Meal replacement drinks might be part of plan for longterm weight loss

 
Posted1/20/2016 6:00 AM

Q: Will meal replacement drinks, bars and packaged food help me lose weight more successfully

A: We're all individual, and what helps one person lose weight may not be helpful for another. Several research reviews in recent years identify a few studies in which using meal replacement drinks, bars or packaged food as part of a larger lifestyle program may boost weight loss by a few extra pounds. It appeared to help for about six months, but the review found the evidence was not that strong. More studies are needed to understand whether that advantage continues longer term. But even if it doesn't, successfully losing weight in the first few months can help some people stay motivated and focused to develop new long-term habits.

 

Adopting long-term habits, though, is your key to achieving and maintaining weight loss long-term. You may find meal replacements help as you learn new healthy behaviors, for example, it may help teach you about portion control, especially for high calorie foods. And, if you can learn to fill up on low-calorie, nutrient-rich vegetables and other health-promoting foods like fruit, whole grains, beans and nuts, you'll learn how to make these foods the foundation of your eating.

Since excess body fat is so strongly linked to greater risk of cancer, heart disease and Type 2 diabetes, using meal replacement products may be one way to help you to start on the path to weight loss. On the other hand, these products are expensive, and they certainly are not necessary for many people to reshape eating habits. If you choose to use them, make sure they are just one part of an overall plan to create a healthy lifestyle and that you plan to make the transition to a sustainable approach to eating balanced meals with healthful whole foods.

Q: How long do jars of spices and dried herbs last?

A: Spices and dried herbs do not spoil, but eventually they do lose some of their flavor. Stored as recommended, you can usually count on seeds and whole spices (such as cumin and dill seeds, whole cloves, cinnamon sticks and peppercorns) staying fresh for three or four years. Ground spices (including cinnamon and ground pepper) stay flavorful for one to three years. Hold onto dried green herbs (such as basil and oregano) for six months to three years, watching for fading color and flavor to guide you.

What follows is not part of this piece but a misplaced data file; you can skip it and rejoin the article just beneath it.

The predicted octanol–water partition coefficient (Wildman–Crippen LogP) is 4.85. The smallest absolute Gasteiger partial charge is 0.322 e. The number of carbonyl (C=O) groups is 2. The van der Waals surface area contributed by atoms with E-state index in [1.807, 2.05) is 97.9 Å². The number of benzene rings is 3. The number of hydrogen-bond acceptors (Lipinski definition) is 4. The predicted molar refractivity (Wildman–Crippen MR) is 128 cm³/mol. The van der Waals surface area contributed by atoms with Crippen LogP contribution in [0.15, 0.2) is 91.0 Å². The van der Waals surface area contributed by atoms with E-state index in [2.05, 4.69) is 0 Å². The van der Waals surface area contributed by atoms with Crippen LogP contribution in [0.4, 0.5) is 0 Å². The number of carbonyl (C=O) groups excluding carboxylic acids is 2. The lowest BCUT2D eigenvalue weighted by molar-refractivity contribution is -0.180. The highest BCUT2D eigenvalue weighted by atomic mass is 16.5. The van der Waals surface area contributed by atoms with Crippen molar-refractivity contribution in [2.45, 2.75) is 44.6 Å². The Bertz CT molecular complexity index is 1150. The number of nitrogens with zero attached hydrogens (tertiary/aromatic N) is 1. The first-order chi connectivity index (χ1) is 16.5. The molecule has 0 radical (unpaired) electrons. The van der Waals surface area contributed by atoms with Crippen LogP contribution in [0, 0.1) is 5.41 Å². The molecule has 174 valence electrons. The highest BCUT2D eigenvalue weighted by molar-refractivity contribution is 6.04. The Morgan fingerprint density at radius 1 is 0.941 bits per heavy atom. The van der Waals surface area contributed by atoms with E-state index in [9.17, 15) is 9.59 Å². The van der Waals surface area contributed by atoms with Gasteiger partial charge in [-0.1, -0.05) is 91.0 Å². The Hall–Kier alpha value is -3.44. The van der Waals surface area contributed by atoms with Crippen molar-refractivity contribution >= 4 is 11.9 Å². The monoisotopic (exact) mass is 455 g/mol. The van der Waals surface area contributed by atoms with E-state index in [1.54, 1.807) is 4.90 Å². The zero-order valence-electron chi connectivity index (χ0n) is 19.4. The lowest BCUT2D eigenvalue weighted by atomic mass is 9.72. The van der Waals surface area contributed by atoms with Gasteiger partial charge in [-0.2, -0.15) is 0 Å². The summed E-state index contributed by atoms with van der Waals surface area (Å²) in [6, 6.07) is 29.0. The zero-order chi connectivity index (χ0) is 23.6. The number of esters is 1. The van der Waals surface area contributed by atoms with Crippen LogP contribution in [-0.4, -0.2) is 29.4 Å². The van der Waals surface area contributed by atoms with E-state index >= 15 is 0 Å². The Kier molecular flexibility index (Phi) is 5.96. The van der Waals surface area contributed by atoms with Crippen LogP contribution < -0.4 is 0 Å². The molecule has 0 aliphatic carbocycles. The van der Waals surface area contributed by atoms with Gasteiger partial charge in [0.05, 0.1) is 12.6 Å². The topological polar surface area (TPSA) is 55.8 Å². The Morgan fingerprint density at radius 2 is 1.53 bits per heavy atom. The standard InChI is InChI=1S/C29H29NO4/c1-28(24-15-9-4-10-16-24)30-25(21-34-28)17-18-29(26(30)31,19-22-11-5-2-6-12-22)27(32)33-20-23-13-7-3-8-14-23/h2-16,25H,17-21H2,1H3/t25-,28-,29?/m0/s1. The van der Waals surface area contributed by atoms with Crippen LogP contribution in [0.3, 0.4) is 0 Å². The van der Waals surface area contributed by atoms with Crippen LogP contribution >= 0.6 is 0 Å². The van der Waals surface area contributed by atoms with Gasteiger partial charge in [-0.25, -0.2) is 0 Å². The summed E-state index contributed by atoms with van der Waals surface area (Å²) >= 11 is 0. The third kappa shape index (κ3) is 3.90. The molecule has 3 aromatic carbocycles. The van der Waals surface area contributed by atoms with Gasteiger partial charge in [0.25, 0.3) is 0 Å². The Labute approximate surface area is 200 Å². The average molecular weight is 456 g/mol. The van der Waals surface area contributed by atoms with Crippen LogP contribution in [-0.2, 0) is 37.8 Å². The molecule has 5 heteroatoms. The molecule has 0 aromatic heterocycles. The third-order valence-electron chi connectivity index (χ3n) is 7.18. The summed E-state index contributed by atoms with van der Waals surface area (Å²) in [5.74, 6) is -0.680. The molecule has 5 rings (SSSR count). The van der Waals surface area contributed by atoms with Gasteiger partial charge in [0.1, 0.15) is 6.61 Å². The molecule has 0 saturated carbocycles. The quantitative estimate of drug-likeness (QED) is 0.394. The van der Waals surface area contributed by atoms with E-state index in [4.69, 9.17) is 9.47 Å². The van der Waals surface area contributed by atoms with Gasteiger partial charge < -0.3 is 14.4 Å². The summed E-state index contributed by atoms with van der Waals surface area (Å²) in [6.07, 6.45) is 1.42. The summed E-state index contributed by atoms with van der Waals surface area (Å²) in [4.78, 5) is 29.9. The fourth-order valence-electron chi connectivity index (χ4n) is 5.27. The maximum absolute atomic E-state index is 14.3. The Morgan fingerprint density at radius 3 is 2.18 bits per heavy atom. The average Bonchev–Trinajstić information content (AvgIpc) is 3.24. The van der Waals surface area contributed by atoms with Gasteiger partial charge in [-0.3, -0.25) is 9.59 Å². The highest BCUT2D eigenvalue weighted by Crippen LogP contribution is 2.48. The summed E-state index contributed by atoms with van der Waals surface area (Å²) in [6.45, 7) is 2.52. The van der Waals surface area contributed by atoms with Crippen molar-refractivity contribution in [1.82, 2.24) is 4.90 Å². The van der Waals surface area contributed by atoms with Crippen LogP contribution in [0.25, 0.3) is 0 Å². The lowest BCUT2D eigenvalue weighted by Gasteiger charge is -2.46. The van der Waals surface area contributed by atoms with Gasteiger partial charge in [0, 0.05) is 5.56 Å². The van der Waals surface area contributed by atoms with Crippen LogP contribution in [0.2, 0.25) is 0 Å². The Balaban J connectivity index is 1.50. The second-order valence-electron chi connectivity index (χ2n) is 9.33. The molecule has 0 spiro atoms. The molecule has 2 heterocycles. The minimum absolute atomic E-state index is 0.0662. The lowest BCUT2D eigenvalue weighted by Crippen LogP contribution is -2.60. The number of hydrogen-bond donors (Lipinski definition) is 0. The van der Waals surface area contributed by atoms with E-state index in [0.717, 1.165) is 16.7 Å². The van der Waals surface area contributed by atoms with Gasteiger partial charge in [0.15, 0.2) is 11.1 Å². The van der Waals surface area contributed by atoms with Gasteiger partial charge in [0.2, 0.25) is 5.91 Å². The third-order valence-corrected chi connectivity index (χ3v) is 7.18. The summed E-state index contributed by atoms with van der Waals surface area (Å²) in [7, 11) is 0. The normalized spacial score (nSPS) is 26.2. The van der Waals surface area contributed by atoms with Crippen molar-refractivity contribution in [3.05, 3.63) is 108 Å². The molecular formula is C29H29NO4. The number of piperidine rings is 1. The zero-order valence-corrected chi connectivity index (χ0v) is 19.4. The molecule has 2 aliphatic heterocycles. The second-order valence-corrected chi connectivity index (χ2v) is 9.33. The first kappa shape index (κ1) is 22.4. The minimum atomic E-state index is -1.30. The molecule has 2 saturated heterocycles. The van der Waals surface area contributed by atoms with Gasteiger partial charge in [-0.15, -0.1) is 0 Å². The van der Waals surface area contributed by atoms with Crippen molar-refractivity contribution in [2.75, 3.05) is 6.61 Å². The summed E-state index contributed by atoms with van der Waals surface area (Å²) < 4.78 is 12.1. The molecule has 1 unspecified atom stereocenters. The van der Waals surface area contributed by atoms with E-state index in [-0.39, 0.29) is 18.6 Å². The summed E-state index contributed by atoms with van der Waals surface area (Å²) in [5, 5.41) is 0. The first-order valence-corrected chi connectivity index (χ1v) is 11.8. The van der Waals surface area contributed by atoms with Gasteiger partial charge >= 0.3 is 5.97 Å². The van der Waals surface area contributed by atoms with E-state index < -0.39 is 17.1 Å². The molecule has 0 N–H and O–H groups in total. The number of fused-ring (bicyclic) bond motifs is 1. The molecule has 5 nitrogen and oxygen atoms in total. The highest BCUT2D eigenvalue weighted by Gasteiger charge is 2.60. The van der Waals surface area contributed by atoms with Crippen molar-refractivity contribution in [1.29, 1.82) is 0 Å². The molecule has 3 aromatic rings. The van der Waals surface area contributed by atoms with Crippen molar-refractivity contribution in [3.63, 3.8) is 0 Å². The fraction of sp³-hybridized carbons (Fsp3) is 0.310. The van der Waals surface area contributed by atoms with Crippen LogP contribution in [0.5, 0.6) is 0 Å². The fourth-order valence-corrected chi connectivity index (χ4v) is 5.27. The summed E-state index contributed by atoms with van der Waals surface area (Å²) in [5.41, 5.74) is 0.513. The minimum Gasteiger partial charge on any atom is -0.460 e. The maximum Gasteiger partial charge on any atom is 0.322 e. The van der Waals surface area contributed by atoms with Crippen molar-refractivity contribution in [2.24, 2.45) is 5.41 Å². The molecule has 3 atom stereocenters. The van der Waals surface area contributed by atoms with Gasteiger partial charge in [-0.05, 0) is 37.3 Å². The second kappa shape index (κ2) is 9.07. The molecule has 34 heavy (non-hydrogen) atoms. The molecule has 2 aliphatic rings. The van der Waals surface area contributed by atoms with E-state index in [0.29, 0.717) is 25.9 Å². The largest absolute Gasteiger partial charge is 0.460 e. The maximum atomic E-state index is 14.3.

Although these seasonings may look attractive displayed over the stove, exposure to heat and moisture can make them lose flavor faster. Instead, store them in airtight containers away from the heat, moisture and light that speed up their deterioration. If you have room in a cabinet or drawer, that is the ideal way to store them. Although research is growing on the potential of herbs and spices as sources of health-protective phytochemicals, it's not clear how content changes during storage. For now, it looks like these shelf life recommendations are advisable to maintain potential health benefits as well as flavor.

• The American Institute for Cancer Research is the cancer charity that fosters research on the relationship of nutrition, physical activity and weight management to cancer risk, interprets the scientific literature and educates the public about the results. AICR is a member of the World Cancer Research Fund International.

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